• B.   Attorney violated the rule on client confidences
  • C.   Attorney violated the rules by failing to provide Galen & Meb an opportunity to seek independent legal advice.
  • D.   If a conflict arises, the rules might require Attorney to withdraw despite the waiver.

Question 5

Several years ago, a PRB case resulted in a debate about Rule 4.1.  In particular, the extent to which it applied to undercover investigations supervised by government attorneys.

Which gives me a hook to this question.

Earlier this week, the New York Attorney General announced that an undercover operation had resulted in the arrest of man named “Newman.”  Newman is alleged to have spent many years defrauding businesses by pretending to be an architect.

In a tweet announcing the arrest of the fake architect, New York’s Attorney General acknowledged the obvious Seinfeld connections.  In fact, the NY AG tweeted that the undercover operation had been given a code name that reflected its Seinfeld ties.

What’s the code name?

Thank you Debbie Emerson, my fake doctor, for the tip!!

the-quiz

 

 

 

Guest Pass: Peter Zuk on Data Security

I’m rolling out a new column: Guest Pass.  Like Captain Kirk and the bridge, it’s a column in which I hand over control to a guest.

The first recipient of a Guest Pass is old friend Peter Zuk.  Many of you remember Peter from his title insurance days.  In my early years as disciplinary counsel, Peter was instrumental in helping me to learn the importance of a swift and serious response to a violation of the trust accounting rules.  He also served as an invaluable resource and sounding board when I found myself confronted with trust accounting issues that, having come from the AG’s office, I’d never encountered.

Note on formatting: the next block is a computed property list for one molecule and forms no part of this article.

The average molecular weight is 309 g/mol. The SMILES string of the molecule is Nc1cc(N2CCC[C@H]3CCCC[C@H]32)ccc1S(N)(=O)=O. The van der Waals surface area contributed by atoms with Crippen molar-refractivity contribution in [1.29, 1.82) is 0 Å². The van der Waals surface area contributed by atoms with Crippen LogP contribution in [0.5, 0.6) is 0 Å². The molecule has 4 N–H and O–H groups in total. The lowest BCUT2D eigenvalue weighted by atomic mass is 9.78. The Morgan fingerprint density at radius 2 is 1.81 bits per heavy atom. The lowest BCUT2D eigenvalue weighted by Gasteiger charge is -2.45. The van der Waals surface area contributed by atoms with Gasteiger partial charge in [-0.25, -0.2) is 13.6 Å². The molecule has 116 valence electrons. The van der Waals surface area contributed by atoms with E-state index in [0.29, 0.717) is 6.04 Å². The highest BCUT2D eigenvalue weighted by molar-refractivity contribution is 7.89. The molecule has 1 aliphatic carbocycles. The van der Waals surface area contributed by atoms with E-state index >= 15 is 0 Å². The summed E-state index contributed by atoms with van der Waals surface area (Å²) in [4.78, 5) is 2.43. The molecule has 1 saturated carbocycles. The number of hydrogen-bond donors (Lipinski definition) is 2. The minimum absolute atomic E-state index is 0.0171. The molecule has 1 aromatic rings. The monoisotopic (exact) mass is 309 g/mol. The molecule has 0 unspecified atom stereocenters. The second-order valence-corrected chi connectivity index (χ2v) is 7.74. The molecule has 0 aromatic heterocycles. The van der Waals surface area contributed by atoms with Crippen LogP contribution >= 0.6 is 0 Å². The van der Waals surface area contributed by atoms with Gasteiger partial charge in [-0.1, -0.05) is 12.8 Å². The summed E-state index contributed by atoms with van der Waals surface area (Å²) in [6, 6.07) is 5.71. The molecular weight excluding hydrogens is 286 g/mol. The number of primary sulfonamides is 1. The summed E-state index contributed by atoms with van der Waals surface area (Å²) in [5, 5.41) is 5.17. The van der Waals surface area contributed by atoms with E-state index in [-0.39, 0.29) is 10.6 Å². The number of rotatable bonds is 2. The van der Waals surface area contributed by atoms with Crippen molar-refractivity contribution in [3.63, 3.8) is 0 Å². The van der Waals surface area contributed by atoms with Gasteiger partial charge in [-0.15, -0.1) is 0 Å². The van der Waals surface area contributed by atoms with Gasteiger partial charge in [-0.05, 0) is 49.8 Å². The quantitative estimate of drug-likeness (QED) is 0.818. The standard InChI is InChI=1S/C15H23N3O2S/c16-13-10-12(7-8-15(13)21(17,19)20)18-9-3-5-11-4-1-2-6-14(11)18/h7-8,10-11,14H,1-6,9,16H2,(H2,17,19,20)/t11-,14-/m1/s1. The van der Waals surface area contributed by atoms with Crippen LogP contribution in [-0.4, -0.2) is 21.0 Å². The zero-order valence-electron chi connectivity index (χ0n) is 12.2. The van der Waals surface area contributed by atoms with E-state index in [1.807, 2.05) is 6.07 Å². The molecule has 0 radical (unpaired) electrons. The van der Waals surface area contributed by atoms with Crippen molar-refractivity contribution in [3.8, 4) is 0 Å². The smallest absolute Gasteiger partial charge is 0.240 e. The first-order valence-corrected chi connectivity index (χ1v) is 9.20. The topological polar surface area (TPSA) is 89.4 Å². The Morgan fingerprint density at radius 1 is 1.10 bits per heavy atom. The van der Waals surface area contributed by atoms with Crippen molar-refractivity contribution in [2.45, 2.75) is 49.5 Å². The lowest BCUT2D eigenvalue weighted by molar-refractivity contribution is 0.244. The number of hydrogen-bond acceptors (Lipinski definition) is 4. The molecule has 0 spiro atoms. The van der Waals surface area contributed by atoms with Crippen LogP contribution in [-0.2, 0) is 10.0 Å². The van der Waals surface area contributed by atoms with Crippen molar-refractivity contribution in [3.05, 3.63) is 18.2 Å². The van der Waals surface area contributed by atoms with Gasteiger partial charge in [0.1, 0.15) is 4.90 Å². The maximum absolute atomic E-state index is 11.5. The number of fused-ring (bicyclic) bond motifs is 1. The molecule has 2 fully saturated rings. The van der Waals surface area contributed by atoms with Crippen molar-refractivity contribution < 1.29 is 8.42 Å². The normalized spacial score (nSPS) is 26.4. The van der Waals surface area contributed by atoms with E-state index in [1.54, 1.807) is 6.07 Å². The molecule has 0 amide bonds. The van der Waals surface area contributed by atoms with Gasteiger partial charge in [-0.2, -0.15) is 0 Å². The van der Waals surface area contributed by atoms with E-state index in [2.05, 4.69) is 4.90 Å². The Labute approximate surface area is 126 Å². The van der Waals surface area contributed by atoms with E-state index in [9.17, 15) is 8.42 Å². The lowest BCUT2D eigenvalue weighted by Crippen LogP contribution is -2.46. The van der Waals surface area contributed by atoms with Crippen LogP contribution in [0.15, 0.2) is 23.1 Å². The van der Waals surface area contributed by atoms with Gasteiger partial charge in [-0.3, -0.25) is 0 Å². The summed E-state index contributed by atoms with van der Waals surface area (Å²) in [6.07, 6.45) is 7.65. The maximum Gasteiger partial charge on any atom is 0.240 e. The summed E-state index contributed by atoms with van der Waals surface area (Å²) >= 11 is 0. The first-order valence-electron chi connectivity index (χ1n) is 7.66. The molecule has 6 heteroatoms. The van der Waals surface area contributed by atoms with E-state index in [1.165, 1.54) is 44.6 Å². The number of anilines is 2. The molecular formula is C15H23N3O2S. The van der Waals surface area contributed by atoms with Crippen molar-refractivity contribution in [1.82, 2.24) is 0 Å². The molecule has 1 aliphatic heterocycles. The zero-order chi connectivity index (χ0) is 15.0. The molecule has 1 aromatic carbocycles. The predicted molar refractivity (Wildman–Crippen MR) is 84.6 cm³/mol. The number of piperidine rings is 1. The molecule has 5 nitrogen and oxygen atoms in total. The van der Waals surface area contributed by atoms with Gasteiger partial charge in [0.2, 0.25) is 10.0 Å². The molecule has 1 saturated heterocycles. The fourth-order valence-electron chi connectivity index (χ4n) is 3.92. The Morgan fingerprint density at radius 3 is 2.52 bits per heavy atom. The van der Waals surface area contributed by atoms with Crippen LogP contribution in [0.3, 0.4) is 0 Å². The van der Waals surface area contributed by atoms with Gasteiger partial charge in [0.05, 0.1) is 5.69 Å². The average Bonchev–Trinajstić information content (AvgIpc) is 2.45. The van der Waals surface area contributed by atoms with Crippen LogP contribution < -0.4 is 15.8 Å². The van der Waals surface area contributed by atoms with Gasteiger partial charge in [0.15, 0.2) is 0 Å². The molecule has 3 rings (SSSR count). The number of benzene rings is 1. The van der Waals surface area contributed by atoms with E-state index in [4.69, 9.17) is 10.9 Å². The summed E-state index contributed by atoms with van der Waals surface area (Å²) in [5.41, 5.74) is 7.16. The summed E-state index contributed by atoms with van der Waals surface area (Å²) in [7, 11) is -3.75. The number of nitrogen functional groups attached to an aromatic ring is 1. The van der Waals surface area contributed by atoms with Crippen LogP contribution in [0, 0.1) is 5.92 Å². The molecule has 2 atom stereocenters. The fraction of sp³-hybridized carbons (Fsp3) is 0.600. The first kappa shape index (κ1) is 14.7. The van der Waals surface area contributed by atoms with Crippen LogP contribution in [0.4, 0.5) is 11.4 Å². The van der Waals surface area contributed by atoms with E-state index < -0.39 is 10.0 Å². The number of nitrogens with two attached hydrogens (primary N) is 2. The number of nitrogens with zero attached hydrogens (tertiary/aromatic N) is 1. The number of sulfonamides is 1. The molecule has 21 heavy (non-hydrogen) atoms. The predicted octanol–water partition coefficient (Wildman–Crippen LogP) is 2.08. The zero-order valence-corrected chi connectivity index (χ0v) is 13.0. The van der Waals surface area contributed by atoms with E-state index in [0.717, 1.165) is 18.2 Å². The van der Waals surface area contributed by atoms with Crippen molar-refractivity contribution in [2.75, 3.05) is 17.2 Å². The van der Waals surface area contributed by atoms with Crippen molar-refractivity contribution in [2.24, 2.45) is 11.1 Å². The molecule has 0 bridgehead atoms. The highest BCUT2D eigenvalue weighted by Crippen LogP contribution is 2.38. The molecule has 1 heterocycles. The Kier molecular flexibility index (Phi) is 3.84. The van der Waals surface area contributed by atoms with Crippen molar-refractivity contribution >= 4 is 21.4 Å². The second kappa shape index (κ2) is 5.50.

These days, Peter works for Kyocera Document Solutions and serves as a member of one of the Professional Responsibility Program’s hearing panels. Peter’s Guest Pass serves up an important reminder on tech competence & maintaining the security and confidentiality of client data.

Mr. Zuk, you’ve got the bridge.

**********

Data Security: Don’t Forget the Copier

by Peter Zuk

Michael:

I’m selling copiers and secure networks to lawyers many of whom were former title insurance customers.  It’s great to be able to serve my old clientele again.

In working through the purchase of a new copier or multi-function printer (MFP, as we like to say), the question frequently arises as to how to dispose of the old machine.  Big and heavy, they’re impossible to lift and few have a car big enough to haul it to a recycling facility.

Fortunately for most business customers the answer is an easy one:  The new company takes the old copier as a condition of the sale.

But what about law offices?  Is there anything else that they should consider?

The answer is “maybe”.

To understand this answer you have to know how the modern MFP works.

While they don’t look like much, copiers come packed with technology these days.  Part of that technology is a large capacity hard drive.  To provide you with a crisp, clear copy or scanned image, the MFP takes a picture of your document, digitizes it and saves it to an internal hard disk located within the machine.  From there, the internal computer then copies that image from the drive to a photo-statically charged drum which transfers the charged image to paper.

What happens to the image on the hard disk you may be asking?  Fortunately most machines now overwrite the image at the completion of each job obscuring its discovery.